If you take into account the changes in military doctrine initiated by the United States and supported by its allies, then everyone should be aware of how extremely volatile world peace is. For example, there is the “Prompt Global Strike” doctrine of the United States, which was introduced roughly in parallel with the Blair doctrine; the building of a global anti-missile defense system that Russia considers to be a clear encirclement policy; the unilateral termination of the INF treaty by the USA; the unilateral withdrawal from the Joint Comprehensive Plan of Action (JCPOA) nuclear agreement with Iran by the USA; and the expansion of NATO eastward toward Russia, along with the provocative orientation of the upcoming NATO maneuver “Defender-Europe 20” (in which up to 40,000 soldiers will be transferred mainly to Poland and the Baltic States).

The Underlying Crisis

Conversely, Russia will install new weapon systems that massively weaken the efficiency of the U.S. missile defense system.

When geopoliticians speak of systemic competition between the supposedly noble ideals of Western democracies and authoritative dictatorships, they are also driven by the panic that the transatlantic financial system is facing a “terrible collapse,” as George Soros’ former colleague Jim Rogers recently put it. China’s New Silk Road program, on the other hand, with which 157 nations are now cooperating, has been extremely successful despite all the prophecies of doom.

The accidental shooting down of the Ukrainian plane by the Iranian Revolutionary Guards following the murder of General Soleimani should make it clear to everyone how right, for example, the former Inspector General of the Bundeswehr, Harald Kujat, was, when he repeatedly warned of the danger of nuclear war by mistake from cyber attacks, hacking, technical failure and misunderstandings.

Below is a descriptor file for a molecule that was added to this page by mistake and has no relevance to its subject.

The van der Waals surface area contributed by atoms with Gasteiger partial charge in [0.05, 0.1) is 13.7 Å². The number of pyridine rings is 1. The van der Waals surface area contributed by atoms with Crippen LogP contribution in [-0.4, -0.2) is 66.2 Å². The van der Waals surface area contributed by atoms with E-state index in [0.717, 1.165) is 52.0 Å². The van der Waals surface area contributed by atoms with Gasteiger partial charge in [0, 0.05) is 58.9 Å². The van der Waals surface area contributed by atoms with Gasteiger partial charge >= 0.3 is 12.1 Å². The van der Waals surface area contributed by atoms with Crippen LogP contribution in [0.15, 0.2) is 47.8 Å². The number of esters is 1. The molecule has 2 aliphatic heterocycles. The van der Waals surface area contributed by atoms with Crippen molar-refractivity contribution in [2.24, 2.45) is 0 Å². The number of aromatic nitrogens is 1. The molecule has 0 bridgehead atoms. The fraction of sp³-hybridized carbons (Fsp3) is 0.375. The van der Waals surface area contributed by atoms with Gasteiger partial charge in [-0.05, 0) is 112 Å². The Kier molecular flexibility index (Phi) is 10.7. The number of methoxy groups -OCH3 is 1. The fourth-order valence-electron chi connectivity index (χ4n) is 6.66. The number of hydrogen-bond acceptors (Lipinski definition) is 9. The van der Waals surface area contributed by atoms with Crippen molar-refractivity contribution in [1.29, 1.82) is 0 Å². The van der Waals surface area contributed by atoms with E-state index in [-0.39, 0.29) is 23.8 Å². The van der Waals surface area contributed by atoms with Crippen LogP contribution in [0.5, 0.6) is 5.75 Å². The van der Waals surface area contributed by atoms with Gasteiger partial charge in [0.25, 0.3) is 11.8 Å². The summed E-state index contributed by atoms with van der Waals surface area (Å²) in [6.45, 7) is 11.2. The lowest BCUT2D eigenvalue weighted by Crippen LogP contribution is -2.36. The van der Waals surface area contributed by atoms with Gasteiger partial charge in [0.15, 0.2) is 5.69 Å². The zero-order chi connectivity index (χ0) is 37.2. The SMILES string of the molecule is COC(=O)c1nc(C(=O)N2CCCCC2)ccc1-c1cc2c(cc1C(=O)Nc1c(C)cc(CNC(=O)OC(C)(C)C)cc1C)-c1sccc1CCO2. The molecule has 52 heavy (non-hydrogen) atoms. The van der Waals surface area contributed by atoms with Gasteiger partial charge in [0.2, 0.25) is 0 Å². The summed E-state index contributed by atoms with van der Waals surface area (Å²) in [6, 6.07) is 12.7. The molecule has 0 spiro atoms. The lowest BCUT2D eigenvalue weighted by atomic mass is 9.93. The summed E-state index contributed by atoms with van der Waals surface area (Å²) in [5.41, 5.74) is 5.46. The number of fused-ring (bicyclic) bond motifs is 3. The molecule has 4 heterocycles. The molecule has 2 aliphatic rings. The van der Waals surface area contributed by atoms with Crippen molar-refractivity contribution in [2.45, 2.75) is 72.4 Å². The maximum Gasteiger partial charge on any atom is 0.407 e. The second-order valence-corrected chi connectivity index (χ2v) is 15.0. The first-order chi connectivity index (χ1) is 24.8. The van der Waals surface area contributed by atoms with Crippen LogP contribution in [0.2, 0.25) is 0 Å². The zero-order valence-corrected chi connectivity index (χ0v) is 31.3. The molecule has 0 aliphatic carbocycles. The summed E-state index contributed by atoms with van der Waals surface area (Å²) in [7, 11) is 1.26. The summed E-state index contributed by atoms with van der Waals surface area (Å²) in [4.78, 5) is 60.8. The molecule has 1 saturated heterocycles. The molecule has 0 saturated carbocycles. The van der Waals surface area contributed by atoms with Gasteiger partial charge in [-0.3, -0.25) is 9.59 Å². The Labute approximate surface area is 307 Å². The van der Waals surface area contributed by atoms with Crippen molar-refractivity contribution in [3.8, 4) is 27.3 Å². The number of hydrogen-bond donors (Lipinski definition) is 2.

President Putin reflected this danger in his January 15, 2020 address on the state of the nation, and offered an extremely important proposal, saying:

We can see how unpredictably and uncontrollably events are developing in the world, what is happening in the Middle East and North Africa literally in recent weeks and recent days, how regional conflicts can rapidly grow into threats to the entire international community.

I am convinced that it is high time for a serious and direct discussion on the basic principles of a stable world order and the most acute problems that humanity is facing. . . .

The founding countries of the United Nations should set an example. It is the five nuclear powers that bear a special responsibility for the conservation and sustainable development of humankind. These five nations should first of all start with measures to remove the prerequisites for a global war and develop updated approaches to ensuring stability on the planet that would fully take into account the political, economic and military aspects of modern international relations.

This serious discussion of the principles on which a sustainable order for all of humanity must be based, is urgently needed. Instead of sticking to the backward-looking and dangerous concepts of geopolitics and more recently “geo-economics,” European nations should participate in the potential of the New Silk Road.

It is therefore imperative that all forces in Europe that are interested in ensuring world peace, support the summit between Putin, Xi and Trump. Just two examples of what this could imply: China has not only lifted 850 million of its own citizens out of poverty in the past 40 years, and has brought a perspective of hope to developing countries to overcome underdevelopment. Over the same period, China has implemented the largest reforestation program in human history. In 1981, the National People’s Congress required all Chinese over the age of eleven to plant three tree seedlings each year, which resulted in China planting more trees than the rest of the world put together; between 2000 and 2010 alone, the Chinese planted 56 billion trees.

The principles on which the world order urgently needs to be built are the common goals of mankind. The liberal establishment in Europe and the USA would do well to rethink the premises of its own financial profit-oriented system and to cooperate with the New Silk Road program in the economic development of Southwest Asia and Africa. The European Chamber of Commerce and Industry in Beijing fears that Europe will only become an insignificant caboose of a market at the end of Eurasia if Europe does not play a competitive role against the New Silk Road. The exact opposite is correct: Europe can only have its own prospects for the future if it gives up geopolitics and actively cooperates with Russia, China and the USA on a principled basis for a more human world order.